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Year : 2021  |  Volume : 46  |  Issue : 4  |  Page : 587-591
 

Has national medical commission short-changed the subject of community medicine in its latest minimum requirements for Indian medical graduates? A systems review


Departments of Community Medicine, Armed Forces Medical College, Pune, Maharashtra, India

Date of Submission17-Feb-2021
Date of Acceptance21-Sep-2021
Date of Web Publication08-Dec-2021

Correspondence Address:
Dr. Arun Kumar Yadav
Department of Community Medicine, Armed Forces Medical College, Pune - 411 040, Maharashtra
India
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Source of Support: None, Conflict of Interest: None


DOI: 10.4103/ijcm.IJCM_112_21

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   Abstract 


System analysis is examination of various elements of a system with a view to ascertain whether the proposed solution to a problem will fit the system and in turn effect an overall improvement in the system. The National Medical Commission (NMC) which was constituted by the act of the Parliament, has brought out minimum requirements for annual MBBS admissions regulations, 2020, which replace minimum requirements published by erstwhile Medical Council of India. The NMC also published new competency-based medical education syllabus for MBBS students with an aim to focus on practical skills. This study brings out the scope of the community medicine (CM) in the present context and as envisaged by the NMC. It also analyzes the infrastructure and workforce required in the department of CM and gives recommendations to improve the system.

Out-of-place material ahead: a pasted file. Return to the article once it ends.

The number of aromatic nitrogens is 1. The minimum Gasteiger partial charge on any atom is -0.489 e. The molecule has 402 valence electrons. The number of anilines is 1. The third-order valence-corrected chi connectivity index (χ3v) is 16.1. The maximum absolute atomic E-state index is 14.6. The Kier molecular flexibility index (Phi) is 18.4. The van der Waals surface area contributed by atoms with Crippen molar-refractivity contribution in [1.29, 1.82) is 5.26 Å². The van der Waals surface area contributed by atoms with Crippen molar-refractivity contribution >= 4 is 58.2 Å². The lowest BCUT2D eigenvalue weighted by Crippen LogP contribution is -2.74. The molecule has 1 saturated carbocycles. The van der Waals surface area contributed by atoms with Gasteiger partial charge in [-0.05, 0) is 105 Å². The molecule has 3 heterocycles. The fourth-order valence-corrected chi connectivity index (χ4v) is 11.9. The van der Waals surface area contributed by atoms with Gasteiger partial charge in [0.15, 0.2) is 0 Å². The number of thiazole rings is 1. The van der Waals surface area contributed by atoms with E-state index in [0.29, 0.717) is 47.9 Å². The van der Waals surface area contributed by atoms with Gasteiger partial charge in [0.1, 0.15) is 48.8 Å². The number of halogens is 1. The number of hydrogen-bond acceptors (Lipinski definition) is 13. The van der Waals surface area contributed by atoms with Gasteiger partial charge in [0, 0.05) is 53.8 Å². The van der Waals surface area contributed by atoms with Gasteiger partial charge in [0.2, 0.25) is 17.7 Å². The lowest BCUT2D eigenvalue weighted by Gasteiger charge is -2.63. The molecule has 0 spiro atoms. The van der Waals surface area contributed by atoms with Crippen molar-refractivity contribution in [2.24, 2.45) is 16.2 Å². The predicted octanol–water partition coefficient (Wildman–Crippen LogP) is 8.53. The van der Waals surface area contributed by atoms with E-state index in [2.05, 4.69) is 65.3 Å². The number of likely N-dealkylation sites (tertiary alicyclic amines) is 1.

Keywords: Community medicine, competency-based medical education, Indian medical graduates, National Medical Commission


How to cite this article:
Gupta A, Kaushik SK, Yadav AK, Kapoor S, Verma M, Bhaskar V. Has national medical commission short-changed the subject of community medicine in its latest minimum requirements for Indian medical graduates? A systems review. Indian J Community Med 2021;46:587-91